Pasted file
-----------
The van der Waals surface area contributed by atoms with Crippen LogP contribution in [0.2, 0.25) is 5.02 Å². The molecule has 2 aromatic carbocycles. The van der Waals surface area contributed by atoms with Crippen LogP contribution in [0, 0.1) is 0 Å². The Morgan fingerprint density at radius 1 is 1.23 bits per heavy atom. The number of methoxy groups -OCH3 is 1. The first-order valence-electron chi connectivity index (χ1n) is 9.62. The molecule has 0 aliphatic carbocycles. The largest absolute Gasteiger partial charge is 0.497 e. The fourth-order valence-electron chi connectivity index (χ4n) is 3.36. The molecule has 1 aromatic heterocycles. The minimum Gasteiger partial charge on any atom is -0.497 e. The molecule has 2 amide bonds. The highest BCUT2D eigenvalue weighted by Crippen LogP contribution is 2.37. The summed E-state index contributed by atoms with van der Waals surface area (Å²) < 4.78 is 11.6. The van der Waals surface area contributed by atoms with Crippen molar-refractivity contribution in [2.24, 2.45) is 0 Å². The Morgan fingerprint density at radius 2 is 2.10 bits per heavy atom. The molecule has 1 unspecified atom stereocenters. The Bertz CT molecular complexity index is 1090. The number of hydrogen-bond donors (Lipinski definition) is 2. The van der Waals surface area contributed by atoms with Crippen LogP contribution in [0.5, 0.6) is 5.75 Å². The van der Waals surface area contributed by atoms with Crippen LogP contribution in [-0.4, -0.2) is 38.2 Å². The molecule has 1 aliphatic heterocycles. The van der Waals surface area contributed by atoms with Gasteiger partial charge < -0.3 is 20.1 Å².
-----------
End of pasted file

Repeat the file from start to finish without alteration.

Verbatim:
The van der Waals surface area contributed by atoms with Crippen LogP contribution in [0.2, 0.25) is 5.02 Å². The molecule has 2 aromatic carbocycles. The van der Waals surface area contributed by atoms with Crippen LogP contribution in [0, 0.1) is 0 Å². The Morgan fingerprint density at radius 1 is 1.23 bits per heavy atom. The number of methoxy groups -OCH3 is 1. The first-order valence-electron chi connectivity index (χ1n) is 9.62. The molecule has 0 aliphatic carbocycles. The largest absolute Gasteiger partial charge is 0.497 e. The fourth-order valence-electron chi connectivity index (χ4n) is 3.36. The molecule has 1 aromatic heterocycles. The minimum Gasteiger partial charge on any atom is -0.497 e. The molecule has 2 amide bonds. The highest BCUT2D eigenvalue weighted by Crippen LogP contribution is 2.37. The summed E-state index contributed by atoms with van der Waals surface area (Å²) < 4.78 is 11.6. The van der Waals surface area contributed by atoms with Crippen molar-refractivity contribution in [2.24, 2.45) is 0 Å². The Morgan fingerprint density at radius 2 is 2.10 bits per heavy atom. The molecule has 1 unspecified atom stereocenters. The Bertz CT molecular complexity index is 1090. The number of hydrogen-bond donors (Lipinski definition) is 2. The van der Waals surface area contributed by atoms with Crippen LogP contribution in [0.5, 0.6) is 5.75 Å². The van der Waals surface area contributed by atoms with Crippen LogP contribution in [-0.4, -0.2) is 38.2 Å². The molecule has 1 aliphatic heterocycles. The van der Waals surface area contributed by atoms with Gasteiger partial charge < -0.3 is 20.1 Å².